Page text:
So in the opinion of someone who LOVES Ubuntu, after I decided to actually mess with it (now I’ve got three LAMP servers at work running self-compiled Nagios to manage all my networks), it’s not for everyone. It’s not as stable as other OSes when you tinker with it. Of course, being Linux, it’s naturally more stable than Microsoft’s registry based system, and therefore may seem like a better choice, but if you don’t know what you’re doing, and either don’t have the time to learn or friends to teach, or the patience to read, it’s not ready for the average user.

    Read the CIO magazine article, an entire IT department tested Windows Vista, Fedora (knowing there are other distros), and Apple, and frankly said Linux is just too complex with too many variables to be a viable replacement AT THIS TIME. So, maybe in the future, maybe not. We’ll see.

  5. I don’t hype ubunutu, though I have been a debian fan for years. My first distro was Slackware, which I wouldn’t recommend to anyone. I genuinely do not feel it’s over-hyped. I feel that Linux has reached a stage where people can use it easily and I have seen it with my own eyes. I have lots of friends who come to the house and say “Hey, can I check my email?” or “Hey, can I look up something?” This is the primary use of 90% of all home PC’s – the internet, mostly the web. These people never have a problem finding firefox (icon on windowsmaker) and getting to their stuff. They never have a probelm finding my documents and folders if I have KDE up and running (usually it’s just windowmaker, which admittedly is harder to get used to for windows folx).

    I wrote the article after having poker night here last friday and getting in a discussion with 8 friends of mine (all windows users except one mac’er). 2 had upgraded to Vista and were disgusted. I told them to come in, sit down and see what they thought. Their ease in getting on the internet was childlike. What their big concern was had more to do with office. I closed out WM and opened KDE (mine has enlightenment running over it) and showed them OO and not one person had a problem using it. They didn’t all sit down and write an essay and matching spreadsheets, but they were not intimidated by what they saw, which I think is the most important factor when thinking about switching.

    I find the above content interesting in that a company would have so many probelms with Linux. An entire school district in Maine tested TSLinux, first on 20 machines, then one whole school, now the entire district sues it. As I mentioned in the article, the only people who had problems adapting were the older demographic, who typically have problems adapting, which is why they call their grandchildren to program their tivo.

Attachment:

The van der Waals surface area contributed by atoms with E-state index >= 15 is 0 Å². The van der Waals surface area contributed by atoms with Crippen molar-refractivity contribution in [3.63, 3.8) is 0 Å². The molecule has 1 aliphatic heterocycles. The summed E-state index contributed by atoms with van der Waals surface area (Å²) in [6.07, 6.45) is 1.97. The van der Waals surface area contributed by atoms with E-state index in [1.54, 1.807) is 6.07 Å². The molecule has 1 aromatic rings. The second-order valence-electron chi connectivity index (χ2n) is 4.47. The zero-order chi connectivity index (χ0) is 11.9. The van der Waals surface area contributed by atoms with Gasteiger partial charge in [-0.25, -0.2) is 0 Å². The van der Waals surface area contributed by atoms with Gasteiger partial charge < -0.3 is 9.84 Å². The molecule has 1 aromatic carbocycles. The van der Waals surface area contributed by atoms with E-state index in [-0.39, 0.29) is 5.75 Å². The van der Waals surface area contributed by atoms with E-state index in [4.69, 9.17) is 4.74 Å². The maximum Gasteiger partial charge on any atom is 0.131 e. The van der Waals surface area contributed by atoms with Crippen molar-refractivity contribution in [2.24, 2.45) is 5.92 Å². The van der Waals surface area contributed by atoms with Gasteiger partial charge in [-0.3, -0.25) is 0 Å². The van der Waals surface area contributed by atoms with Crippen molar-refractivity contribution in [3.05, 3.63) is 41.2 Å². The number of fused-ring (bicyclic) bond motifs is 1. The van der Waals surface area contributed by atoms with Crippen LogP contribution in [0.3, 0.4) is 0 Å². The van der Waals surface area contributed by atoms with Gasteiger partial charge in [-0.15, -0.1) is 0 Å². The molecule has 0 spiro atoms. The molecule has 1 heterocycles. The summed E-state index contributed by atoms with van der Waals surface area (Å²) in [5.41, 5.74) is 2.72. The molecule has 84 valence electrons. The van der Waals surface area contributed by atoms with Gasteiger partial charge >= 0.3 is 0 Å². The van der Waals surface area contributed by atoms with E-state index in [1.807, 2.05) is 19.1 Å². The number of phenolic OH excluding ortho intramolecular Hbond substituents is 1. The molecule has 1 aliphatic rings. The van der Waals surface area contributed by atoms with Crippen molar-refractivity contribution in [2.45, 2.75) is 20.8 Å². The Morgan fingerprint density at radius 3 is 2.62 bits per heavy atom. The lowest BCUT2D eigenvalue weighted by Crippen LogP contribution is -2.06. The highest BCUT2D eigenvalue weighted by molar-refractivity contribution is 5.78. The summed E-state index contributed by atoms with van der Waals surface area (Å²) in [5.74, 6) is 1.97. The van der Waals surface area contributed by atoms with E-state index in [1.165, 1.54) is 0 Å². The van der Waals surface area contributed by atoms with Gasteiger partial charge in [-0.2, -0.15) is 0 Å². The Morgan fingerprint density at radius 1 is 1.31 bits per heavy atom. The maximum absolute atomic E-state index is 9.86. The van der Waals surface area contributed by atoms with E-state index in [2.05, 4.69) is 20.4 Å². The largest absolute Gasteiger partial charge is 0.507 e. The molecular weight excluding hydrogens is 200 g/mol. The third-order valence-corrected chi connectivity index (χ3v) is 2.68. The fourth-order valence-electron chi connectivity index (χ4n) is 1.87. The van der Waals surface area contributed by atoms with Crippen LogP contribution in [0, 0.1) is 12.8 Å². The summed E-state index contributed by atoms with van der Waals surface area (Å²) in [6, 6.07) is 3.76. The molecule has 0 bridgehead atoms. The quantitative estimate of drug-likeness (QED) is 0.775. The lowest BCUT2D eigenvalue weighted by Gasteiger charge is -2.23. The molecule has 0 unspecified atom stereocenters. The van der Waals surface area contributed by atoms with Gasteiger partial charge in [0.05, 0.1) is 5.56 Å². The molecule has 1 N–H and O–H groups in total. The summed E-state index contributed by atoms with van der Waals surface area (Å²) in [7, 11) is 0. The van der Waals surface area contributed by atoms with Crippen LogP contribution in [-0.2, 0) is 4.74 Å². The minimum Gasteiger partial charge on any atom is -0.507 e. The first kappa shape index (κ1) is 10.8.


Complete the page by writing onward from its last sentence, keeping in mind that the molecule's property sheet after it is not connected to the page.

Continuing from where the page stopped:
6. I don’t think anyone is disputing the fact that pretty much anyone who can use Internet Explorer and Microsoft Office can easily adjust to Firefox and OpenOffice.

    That doesn’t mean people who want to sync their palms, print on their Lexmark printers, use wireless with Broadcom, have the just-released iPod work flawlessly, buy songs off iTunes, use Netflix’s “Watch Now” feature, set up a locally shared folder with a few clicks, and create layouts with Adobe CS3 InDesign will have an easy time switching to Linux.

    In other words, it’s not for everybody, and any article or blog saying people should switch to Linux without mentioning the potential migration woes, the possibility of hardware incompatibility, and the culture shock one might face is, yes, hyping up Linux!

  7. 7 years later nothing has changed…
    It is still being hyped because of Windows10 and how much better Linux is. The problem I have is that many people complaining about Windows 7 and 8 (not Win10, whose main complaint is data protection, not usability or stability) are bad computer users. It’s like blaming the car when the driver crashes into a tree on purpose.

    I have tried Ubuntu in 2008 and recently and found any other “Desktop Home User Linux'” version terribly, sorry, “half-assed”. Every distribution never gets anywhere, all I read is a new file system (the 100th) and a new desktop with a glass effect. VLC, Firefox and GIMP are some nice tools – which are available cross-platform. Linux requires less ressources because it also can do less. If I’d start up everything I want (e.g. screen capturing in the background) Linux would just suck up more ressources as well. And the poor driver support is awkward, too. Everything is “beta” or “unstable”. If it’s stable, it’s 2 years too late compared to Windows.

    Take Linux for mindless things, but when I want to get work done, I gotta go to Windows (7).

    Too bad Win10 sucks and if Microsoft doesn’t change their minds, in 2020, when the support of W7 runs out, I have to change back to either OSX or … Linux… *shudder*